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Guan Zhong (Chinese: 管仲; Wade–Giles: Kuan Chung) (c. 720-645 BC) was a chancellor and Confucian Realist reformer of the State of Qi during the Spring and Autumn Period of Chinese history. His given name was Yíwú (夷吾). Zhong was his courtesy name. Recommended by Bao Shuya, he was appointed Prime Minister by Duke Huan of Qi in 685 BC.
Allyn Ricket writes, to paraphase, that Later Confucian historians usually identified Guan Zhong with the Legalist school, even though actually legalistic philosophy did not develop until hundreds of years later. Though some chapters of the Guanzi, like "The Importance of Orders" or "On Military Taxes" are purely Realist, "judging what was said of him in the Zuo zhuan, he could qualify, at least in most respects, as an ideal Confucan minister... Guan Zhong is reported to have advised Duke Huan: 'Summon the wavering with courtesy and and cherish the remote with virtuous conduct. So long as your virtuous conduct and courtesy never falter, there will be no one who does not cherish you.'"
Though criticized as lacking propriety by others calling themselves Confucian, Confucius himself said, "It was due to Guan Zhong that Duke Huan was able to assemble the feudal lords on numerous occasions without resorting to the use of his war chariots. Such was his goodness!"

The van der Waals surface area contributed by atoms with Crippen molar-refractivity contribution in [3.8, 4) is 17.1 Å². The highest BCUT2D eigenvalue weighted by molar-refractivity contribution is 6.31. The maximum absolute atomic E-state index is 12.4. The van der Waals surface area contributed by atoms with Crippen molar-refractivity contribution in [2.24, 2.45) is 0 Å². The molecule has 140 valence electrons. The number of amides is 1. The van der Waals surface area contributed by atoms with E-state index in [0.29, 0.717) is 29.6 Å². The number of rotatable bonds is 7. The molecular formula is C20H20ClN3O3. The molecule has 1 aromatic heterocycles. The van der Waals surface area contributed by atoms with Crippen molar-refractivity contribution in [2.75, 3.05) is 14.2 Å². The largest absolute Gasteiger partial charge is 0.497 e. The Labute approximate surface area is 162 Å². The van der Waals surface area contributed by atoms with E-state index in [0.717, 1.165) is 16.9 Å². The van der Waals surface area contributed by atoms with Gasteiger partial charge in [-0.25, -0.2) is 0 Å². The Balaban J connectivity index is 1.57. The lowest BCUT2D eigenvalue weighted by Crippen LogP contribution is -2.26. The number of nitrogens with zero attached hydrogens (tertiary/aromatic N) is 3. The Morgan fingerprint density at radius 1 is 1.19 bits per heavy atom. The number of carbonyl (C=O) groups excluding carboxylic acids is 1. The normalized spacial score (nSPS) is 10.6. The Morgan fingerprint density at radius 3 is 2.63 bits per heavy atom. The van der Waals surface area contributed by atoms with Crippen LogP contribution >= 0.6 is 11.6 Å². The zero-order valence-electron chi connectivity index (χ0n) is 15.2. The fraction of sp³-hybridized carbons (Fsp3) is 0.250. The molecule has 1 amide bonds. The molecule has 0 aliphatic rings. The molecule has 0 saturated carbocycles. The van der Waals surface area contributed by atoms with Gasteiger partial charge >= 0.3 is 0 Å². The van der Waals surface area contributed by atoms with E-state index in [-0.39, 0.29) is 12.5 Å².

Guan Zhong started multiple reforms in the State of Qi. Politically, he centralized power and divided the state into different villages, each carrying out a specific trade. Instead of relying on the traditional aristocracy for manpower, he applied levies to the village units directly. He also developed a better method for choosing talent to be governors. Under Guan Zhong, Qi shifted administrative responsibility from hereditary aristocrats to professional bureaucrats. He is also credited for creating the first official government sponsored brothel known as "女市" which funded the government treasury.
Under Guan's guidance several important economic reforms were introduced . He created a uniform tax code and also used state power to encourage the production of Salt and Iron. Historians usually credit Guan Zhong for introducing state monopolies controlling salt and iron.
During his term of office, the state of Qi became much stronger. The Zuo Zhuan records that in 660 BC, Guan Zhong urged Duke Huan of Qi to attack the small neighboring State of Xing which was under attack from Quan Rong nomads. Later, in 652 BC he advised the duke not to ally with a vassal ruler's son who wished to depose his father. Duke Huan often listened to Guan Zhong's sound advice such that his status amongst other Zhou vassal states rose. As a result the duke came to be recognized as the first Hegemon or leader of the vassal alliance.
Guan Zhong advised the Duke of Qi to aid the small neighbouring state of Xing, which was under attack by non-Chinese Rong tribes.
In popular culture
- Ebrey, Patricia; Walthall, Ann; Palais, James (2009). East Asia: A Cultural, Social, and Political History. Houghton Mifflin Harcourt. p. 22. ISBN 978-0-547-00534-8.
- Ebrey, Patricia, Anne Walthall, and James Palais. Pre-Modern East Asia To 1800. A Cultural, Social and Political History, Second Edition. Wadsworth Cengage Learning, 2009.
- Works by Zhong Guan at Project Gutenberg
- Works by or about Guan Zhong at Internet Archive
- "Master Guan". Retrieved October 10, 2010.